Avio Aero Joins Platform for Unmanned Cargo Aircraft Group

By Mike Ball / 09 Sep 2015

Avio Aero, a subsidiary of GE Aviation, has announced that it has become an official member of the Platform for Unmanned Cargo Aircraft (PUCA), a European working group set up with the aim of facilitating the definition of requirements for, and the development of, the next generation of Unmanned Cargo Aircraft, and letting its members play a meaningful and profitable role in this development.

Unmanned Cargo Aircraft

PUCA brings together stakeholders and parties interested in creating the environment, competencies and expertise necessary to promote the development of future Unmanned Cargo Aircraft. It has more than 50 members, mainly European, representing industry, end users, government agencies, universities and research centers, and consulting firms.

Cargo is likely to be the first large-scale application of unmanned aircraft for commercial operations. Unmanned Cargo Aircraft are potentially more efficient than traditional manned aircraft for a number of applications, and for Avio Aero this represents another step in expanding its presence in the UAV market segment.

“Taking part in PUCA is a good opportunity for Avio Aero to stay connected with all players and stakeholders with an interest in unmanned cargo aircraft,” said Paolo Salvetti, Vice President Sales Advanced Systems & UAV of Avio Aero. “We can contribute to the platform by leading the work on the propulsion system, which on an unmanned cargo aircraft plays a critical role in terms of both economics and safety.”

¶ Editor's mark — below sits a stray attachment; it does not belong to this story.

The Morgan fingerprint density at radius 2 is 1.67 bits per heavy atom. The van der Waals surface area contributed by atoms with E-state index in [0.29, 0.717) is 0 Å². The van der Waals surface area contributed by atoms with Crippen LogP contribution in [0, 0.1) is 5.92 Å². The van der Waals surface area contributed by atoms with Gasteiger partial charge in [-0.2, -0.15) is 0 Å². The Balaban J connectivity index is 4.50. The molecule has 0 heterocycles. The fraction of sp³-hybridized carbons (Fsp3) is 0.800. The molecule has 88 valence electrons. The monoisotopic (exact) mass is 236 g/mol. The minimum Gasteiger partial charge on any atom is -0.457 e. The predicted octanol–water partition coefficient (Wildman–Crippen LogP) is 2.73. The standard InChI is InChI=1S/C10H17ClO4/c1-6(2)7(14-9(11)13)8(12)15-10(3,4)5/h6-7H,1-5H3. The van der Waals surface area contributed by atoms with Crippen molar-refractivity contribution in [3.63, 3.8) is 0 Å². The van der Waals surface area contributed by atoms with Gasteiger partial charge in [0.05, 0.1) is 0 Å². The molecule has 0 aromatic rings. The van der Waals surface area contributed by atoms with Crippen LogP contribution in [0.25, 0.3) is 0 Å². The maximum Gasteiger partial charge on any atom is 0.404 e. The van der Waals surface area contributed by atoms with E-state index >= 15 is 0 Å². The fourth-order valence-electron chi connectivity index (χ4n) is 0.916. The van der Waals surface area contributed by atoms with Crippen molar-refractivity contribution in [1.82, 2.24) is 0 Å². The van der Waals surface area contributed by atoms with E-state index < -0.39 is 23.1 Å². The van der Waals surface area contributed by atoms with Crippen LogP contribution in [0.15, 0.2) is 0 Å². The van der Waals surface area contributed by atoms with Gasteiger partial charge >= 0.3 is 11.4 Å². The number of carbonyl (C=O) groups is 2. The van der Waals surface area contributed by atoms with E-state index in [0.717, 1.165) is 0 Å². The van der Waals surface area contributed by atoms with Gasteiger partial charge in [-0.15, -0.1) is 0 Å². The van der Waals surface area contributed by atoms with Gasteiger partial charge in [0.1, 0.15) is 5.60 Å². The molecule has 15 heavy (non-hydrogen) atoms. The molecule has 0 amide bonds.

“We are delighted to welcome Avio Aero as a member,” said Dr. Hans Heerkens, chairman of PUCA and assistant professor at the University of Twente in the Netherlands. “Propulsion technology has always been critical in creating safer and more efficient aircraft. Unmanned cargo aircraft can utilize entirely new technologies and configurations. We see a crucial contribution of Avio Aero in optimizing the propulsion system and integrating it in innovative ways with the airframe and other subsystems of future unmanned cargo aircraft.”

Posted by Mike Ball Mike Ball is our resident technical editor here at Unmanned Systems Technology. Combining his passion for teaching, advanced engineering and all things unmanned, Mike keeps a watchful eye over everything related to the unmanned technical sector. With over 10 years’ experience in the unmanned field and a degree in engineering, Mike’s been heading up our technical team here for the last 8 years. Connect & Contact